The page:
President Trump: No Renaming of Military Bases

President Trump issued a statement Wednesday against the movement to rename U.S. military bases named for Civil War generals who fought for the Confederacy. The campaign to rename the bases gained new momentum this week as part of the Maoist-American cultural revolution that has seen statues toppled by mobs or taken down by Democrat officials, movies and TV shows being taken offline or canceled and people forced out their jobs for having the wrong opinion.
Trump’s statement comes after Secretary of Defense Mark Esper and Secretary of the Army Ryan McCarthy said this week through a spokesperson they were open to renaming the bases (via Politico):
Army Secretary Ryan McCarthy is now “open” to renaming the service’s 10 bases and facilities that are named after Confederate leaders, an Army spokesperson told POLITICO, in a reversal of the service’s previous position.
Defense Secretary Mark Esper also supports the discussion, the spokesperson said.
“The Secretary of Defense and Secretary of the Army are open to a bi-partisan discussion on the topic,” Army spokesperson Col. Sunset Belinsky said in a statement Monday…
White House Press Secretary Kayleigh McEnany read President Trump’s statement to reporters at the start of Wednesday’s press briefing.
Trump also tweeted the statement:
“It has been suggested that we should rename as many as 10 of our Legendary Military Bases, such as Fort Bragg in North Carolina, Fort Hood in Texas, Fort Benning in Georgia, etc. These Monumental and very Powerful Bases have become part of a Great American Heritage, and a…history of Winning, Victory, and Freedom. The United States of America trained and deployed our HEROES on these Hallowed Grounds, and won two World Wars. Therefore, my Administration will not even consider the renaming of these Magnificent and Fabled Military Installations……Our history as the Greatest Nation in the World will not be tampered with. Respect our Military!”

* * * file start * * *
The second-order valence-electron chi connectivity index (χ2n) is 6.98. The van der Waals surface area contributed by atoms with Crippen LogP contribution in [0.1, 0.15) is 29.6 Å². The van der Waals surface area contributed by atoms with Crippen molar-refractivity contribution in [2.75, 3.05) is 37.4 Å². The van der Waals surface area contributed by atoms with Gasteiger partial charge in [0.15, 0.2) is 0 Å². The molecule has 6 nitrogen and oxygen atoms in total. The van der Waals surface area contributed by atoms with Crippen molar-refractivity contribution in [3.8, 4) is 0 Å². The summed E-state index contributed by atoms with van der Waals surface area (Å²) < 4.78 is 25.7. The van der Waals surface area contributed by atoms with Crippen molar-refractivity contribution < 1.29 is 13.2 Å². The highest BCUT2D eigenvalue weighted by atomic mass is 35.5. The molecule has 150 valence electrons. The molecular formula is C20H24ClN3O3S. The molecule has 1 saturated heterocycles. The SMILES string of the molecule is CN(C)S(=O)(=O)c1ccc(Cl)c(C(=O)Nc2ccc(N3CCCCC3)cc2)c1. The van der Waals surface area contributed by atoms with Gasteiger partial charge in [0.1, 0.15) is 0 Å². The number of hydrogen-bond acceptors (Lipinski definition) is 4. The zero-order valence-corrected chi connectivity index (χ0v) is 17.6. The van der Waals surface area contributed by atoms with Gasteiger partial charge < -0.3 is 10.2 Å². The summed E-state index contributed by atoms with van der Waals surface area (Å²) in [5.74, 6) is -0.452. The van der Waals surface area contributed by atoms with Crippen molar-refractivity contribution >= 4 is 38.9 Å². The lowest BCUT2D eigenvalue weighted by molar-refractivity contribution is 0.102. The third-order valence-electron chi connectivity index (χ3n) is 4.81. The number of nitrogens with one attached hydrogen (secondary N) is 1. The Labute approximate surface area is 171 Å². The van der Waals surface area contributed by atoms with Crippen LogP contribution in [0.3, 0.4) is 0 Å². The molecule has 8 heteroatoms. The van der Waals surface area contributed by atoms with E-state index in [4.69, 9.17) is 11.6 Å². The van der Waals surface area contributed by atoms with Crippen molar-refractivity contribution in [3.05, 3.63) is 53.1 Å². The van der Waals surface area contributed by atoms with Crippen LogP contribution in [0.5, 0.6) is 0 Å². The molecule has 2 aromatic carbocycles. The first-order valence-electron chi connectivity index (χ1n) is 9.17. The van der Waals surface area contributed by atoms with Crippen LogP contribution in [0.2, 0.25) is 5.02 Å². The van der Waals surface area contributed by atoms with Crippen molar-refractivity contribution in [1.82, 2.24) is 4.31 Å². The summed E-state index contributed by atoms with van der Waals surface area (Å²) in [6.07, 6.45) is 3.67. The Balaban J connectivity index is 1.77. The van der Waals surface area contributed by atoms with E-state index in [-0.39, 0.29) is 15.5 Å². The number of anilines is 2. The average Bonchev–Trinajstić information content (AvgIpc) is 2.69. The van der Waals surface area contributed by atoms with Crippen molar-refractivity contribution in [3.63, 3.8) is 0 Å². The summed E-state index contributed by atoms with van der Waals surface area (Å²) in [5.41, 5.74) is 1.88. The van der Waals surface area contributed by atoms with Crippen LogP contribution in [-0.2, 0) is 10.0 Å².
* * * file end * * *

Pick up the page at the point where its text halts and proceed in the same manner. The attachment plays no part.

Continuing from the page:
Disgraced former CIA Director and retired Army General David Petraeus wrote an article published by the Atlantic on Tuesday titled, Take the Confederate Names Off Our Army Bases (excerpt):
As I have watched Confederate monuments being removed by state and local governments, and sometimes by the forceful will of the American people, the fact that 10 U.S. Army installations are named for Confederate officers has weighed on me. That number includes the Army’s largest base, one very special to many in uniform: Fort Bragg, in North Carolina. The highway sign for Bragg proclaims it home of the airborne and special operations forces. I had three assignments there during my career. Soldiers stationed at Bragg are rightly proud to serve in its elite units. Some call it “the Center of the Military Universe,” “the Mother Ship,” or even “Hallowed Ground.” But Braxton Bragg—the general for whom the base was named—served in the Confederate States Army.
The United States is now wrestling with repeated instances of abusive policing caught on camera, the legacies of systemic racism, the challenges of protecting freedoms enshrined in the Constitution and Bill of Rights while thwarting criminals who seek to exploit lawful protests, and debates over symbols glorifying those who fought for the Confederacy in the Civil War. The way we resolve these issues will define our national identity for this century and beyond. Yesterday afternoon, an Army spokesperson said that Secretary of the Army Ryan McCarthy is now “open to a bipartisan discussion” on renaming the bases. That’s the right call. Once the names of these bases are stripped of the obscuring power of tradition and folklore, renaming the installations becomes an easy, even obvious, decision…
…But Confederate leaders are different from these other examples not simply in degree, but in kind: Plainly put, Lee, Bragg, and the rest committed treason, however much they may have agonized over it.* The majority of them had worn the uniform of the U.S. Army, and that Army should not brook any celebration of those who betrayed their country.